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Ivan Gough & Phil K

The Relaunch:

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The Record Every Self-Respecting Breakbeat DJ Has In Their Collection

The creative freedom Zero Tolerance’s artists enjoyed is no more apparent than on Phil K and Andy Page’s seminal progressive breakbeat monster “Lydian & The Dinosaur,” released under their Hi-Fi Bugs alias. Widely considered one of the very first progressive breakbeat tracks, it was the pinnacle of what Zero Tolerance was all about: pushing boundaries, embracing the unknown, and putting out the music other people were not. It is impossible to overstate the importance of this record. The spacious aesthetic, lush melodic layers, twisted soundscapes, and mind-bending effects were unheard of at the time in other breakbeat tracks, and it was these elements that became staples of the progressive breakbeat sound which boomed in popularity in the early 2000’s.

It seems fitting then that Zero Tolerance celebrated their relaunch with a re-release of “Lydian & The Dinosaur” on April 1st, 2021. The recent passing of Phil K left a huge hole in the hearts of many, so to honour his memory and thank him for his contribution to the label (and Melbourne’s music scene as a whole), the track was lovingly remastered and became the first release on the relaunched label. It also came packaged with a free copy of “Don’t Die, Don’t Kill Anyone,” another mind-bending cut from Phil and Andy which took their sound design skills and sonic experimentation to new heights.

Zero Tolerance has also made the “No Nonsense” compilation mixed by Gab Olivier available as a free download via their SoundCloud page. “No Nonsense” was a landmark release in Australian dance music history, showcasing the label’s catalogue of music to the world. It is regularly included in discussions of the best Australian dance music releases, progressive house DJ mixes, and genre-defining moments in electronic music as whole. It is a perfect hit of nostalgia for old school fans of the label, and a great introduction to its sound and ethos for newcomers.

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The Game-Changing Mix Compilation

2021 and Beyond:

“Lydian & The Dinosaur” is just the beginning: The entire Zero Tolerance back catalogue has been remastered and is now available via their Bandcamp page (, alongside previously unreleased tracks from NuBreed, Digby & Olivier, and Precision. Several members of the original artist roster are also working on brand new music, including Narcotik and Digby & Olivier who are writing together again for the first time in 20 years. Additionally, stalwarts of the Melbourne scene are remixing classic releases: Jamie Stevens is reworking Luke Chable’s “Sealer’s Cove,” and Darius Bassiray & Stuart McKeown have just completed a respectful reinterpretation of “Subritual” by Deep Funk Project vs Austin Leeds. The pair also have two EPs of original tracks signed to the label.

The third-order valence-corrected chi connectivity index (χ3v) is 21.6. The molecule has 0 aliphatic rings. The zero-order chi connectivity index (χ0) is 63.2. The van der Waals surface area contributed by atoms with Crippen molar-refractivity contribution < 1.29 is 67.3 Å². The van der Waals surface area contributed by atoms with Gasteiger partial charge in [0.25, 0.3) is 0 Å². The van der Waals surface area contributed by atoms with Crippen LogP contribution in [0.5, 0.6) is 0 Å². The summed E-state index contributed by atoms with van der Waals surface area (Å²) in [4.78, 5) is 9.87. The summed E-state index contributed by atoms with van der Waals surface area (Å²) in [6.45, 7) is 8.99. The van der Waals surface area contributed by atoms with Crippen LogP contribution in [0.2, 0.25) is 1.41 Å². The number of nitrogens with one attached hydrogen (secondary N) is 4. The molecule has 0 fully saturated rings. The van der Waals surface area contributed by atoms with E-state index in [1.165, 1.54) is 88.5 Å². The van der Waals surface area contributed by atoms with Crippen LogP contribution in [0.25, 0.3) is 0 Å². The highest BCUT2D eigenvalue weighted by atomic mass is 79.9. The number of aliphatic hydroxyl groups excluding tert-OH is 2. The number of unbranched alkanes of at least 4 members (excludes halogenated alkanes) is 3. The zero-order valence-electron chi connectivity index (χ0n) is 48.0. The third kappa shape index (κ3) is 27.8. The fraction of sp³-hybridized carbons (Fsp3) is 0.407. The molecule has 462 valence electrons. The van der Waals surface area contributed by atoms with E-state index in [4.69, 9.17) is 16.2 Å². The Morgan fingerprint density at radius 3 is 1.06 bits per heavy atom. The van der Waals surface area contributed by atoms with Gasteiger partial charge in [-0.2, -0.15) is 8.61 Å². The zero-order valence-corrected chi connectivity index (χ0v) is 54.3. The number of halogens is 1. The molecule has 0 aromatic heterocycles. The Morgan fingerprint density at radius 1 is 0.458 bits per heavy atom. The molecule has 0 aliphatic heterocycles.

Mckeown & Bassiray are part of the second wave of DJs and producers who were inspired by the pioneers of the “Melbourne sound,” carrying the torch during the 2010s for darker, moodier sounds: “I have always been a massive fan of Zero Tolerance, and it was actually the label that Stu and I bonded over when our friendship started.” Both have been on hiatus from music for a few years, but Darius’ recent move to the Mornington Peninsula placed him closer to Stuart. This led to the pair writing new music together, initially just for fun, until Gab Olivier contacted them to produce some material for the relaunch. 

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Stuart McKeown & Darius Bassiray

Remixing “Subritual” was an easy choice for the pair: “It’s a huge honour for Stu and me to be the first new Zero Tolerance release since 2004 with our remix of “Subritual.” We’ve always loved that record. The idea behind our remix was to modernise the Zero Tolerance sound and add some contemporary aesthetic to it, while still paying respect to the roots of the label. The timing feels right, too. Even though we’ve both experimented with different sounds over the years, it feels like time to bring things full circle as progressive house is having a bit of a renaissance lately, but not many artists are focusing on that darker, deeper style that we love so much. I’m really excited to see Zero Tolerance coming back to help fill that gap and am honoured to be a part of it.”

In addition to introducing a new generation to the landmark releases from the label’s back catalogue, one of Zero Tolerance’s key mantras in its early days – supporting emerging talent – is also a big part of its plans going forward. “I want the relaunched Zero Tolerance to be like it was back when we started it − A place for new artists to make music other people aren’t making,” says Gab Olivier. “I’ve always had a passion for new music and supporting emerging artists, and I would love to see a new generation of producers given the kinds of opportunities we weren’t by other labels when we started out. If you’re making music that’s too deep and dark for other labels, we want to hear it.” 

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Gab Olivier

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About the Author

Andrew is a DJ, producer, and writer from Sydney, Australia. He loves a wide range of underground electronic music, and loves talking about it as much as he does listening to it. He might have strong opinions, but they're formed on the basis of years of experience and the depth of knowledge that comes from them.